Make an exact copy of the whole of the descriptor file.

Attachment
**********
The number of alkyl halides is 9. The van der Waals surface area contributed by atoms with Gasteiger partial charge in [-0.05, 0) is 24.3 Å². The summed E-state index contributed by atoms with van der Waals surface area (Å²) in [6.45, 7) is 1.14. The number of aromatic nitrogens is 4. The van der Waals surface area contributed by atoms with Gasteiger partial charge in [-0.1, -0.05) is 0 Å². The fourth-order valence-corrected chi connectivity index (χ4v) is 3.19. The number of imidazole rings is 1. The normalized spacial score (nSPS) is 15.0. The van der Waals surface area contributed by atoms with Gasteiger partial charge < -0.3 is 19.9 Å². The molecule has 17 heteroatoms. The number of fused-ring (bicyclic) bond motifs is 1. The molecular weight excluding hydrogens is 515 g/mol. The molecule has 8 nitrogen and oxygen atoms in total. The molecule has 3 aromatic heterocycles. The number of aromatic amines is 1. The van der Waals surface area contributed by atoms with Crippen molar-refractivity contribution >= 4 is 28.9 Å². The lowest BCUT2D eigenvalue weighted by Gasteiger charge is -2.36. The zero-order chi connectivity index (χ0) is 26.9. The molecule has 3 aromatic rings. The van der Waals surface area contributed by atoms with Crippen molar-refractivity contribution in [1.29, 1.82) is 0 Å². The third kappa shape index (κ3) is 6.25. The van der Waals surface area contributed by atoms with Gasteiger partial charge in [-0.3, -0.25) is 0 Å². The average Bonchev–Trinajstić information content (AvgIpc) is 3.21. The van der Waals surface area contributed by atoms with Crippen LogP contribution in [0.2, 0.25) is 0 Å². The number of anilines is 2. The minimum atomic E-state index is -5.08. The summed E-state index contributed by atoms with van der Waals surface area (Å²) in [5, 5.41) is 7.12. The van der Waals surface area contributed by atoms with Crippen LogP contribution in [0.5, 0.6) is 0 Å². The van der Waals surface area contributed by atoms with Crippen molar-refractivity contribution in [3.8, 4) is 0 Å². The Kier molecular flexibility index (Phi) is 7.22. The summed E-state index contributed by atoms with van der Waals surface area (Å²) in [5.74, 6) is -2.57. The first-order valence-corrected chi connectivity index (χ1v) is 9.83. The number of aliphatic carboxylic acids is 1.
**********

The number of alkyl halides is 9. The van der Waals surface area contributed by atoms with Gasteiger partial charge in [-0.05, 0) is 24.3 Å². The summed E-state index contributed by atoms with van der Waals surface area (Å²) in [6.45, 7) is 1.14. The number of aromatic nitrogens is 4. The van der Waals surface area contributed by atoms with Gasteiger partial charge in [-0.1, -0.05) is 0 Å². The fourth-order valence-corrected chi connectivity index (χ4v) is 3.19. The number of imidazole rings is 1. The normalized spacial score (nSPS) is 15.0. The van der Waals surface area contributed by atoms with Gasteiger partial charge < -0.3 is 19.9 Å². The molecule has 17 heteroatoms. The number of fused-ring (bicyclic) bond motifs is 1. The molecular weight excluding hydrogens is 515 g/mol. The molecule has 8 nitrogen and oxygen atoms in total. The molecule has 3 aromatic heterocycles. The number of aromatic amines is 1. The van der Waals surface area contributed by atoms with Crippen molar-refractivity contribution >= 4 is 28.9 Å². The lowest BCUT2D eigenvalue weighted by Gasteiger charge is -2.36. The zero-order chi connectivity index (χ0) is 26.9. The molecule has 3 aromatic rings. The van der Waals surface area contributed by atoms with Crippen molar-refractivity contribution in [1.29, 1.82) is 0 Å². The third kappa shape index (κ3) is 6.25. The van der Waals surface area contributed by atoms with Gasteiger partial charge in [-0.3, -0.25) is 0 Å². The average Bonchev–Trinajstić information content (AvgIpc) is 3.21. The van der Waals surface area contributed by atoms with Crippen LogP contribution in [0.2, 0.25) is 0 Å². The number of anilines is 2. The minimum atomic E-state index is -5.08. The summed E-state index contributed by atoms with van der Waals surface area (Å²) in [5, 5.41) is 7.12. The van der Waals surface area contributed by atoms with Crippen LogP contribution in [0.5, 0.6) is 0 Å². The van der Waals surface area contributed by atoms with Crippen molar-refractivity contribution in [3.8, 4) is 0 Å². The Kier molecular flexibility index (Phi) is 7.22. The summed E-state index contributed by atoms with van der Waals surface area (Å²) in [5.74, 6) is -2.57. The first-order valence-corrected chi connectivity index (χ1v) is 9.83. The number of aliphatic carboxylic acids is 1.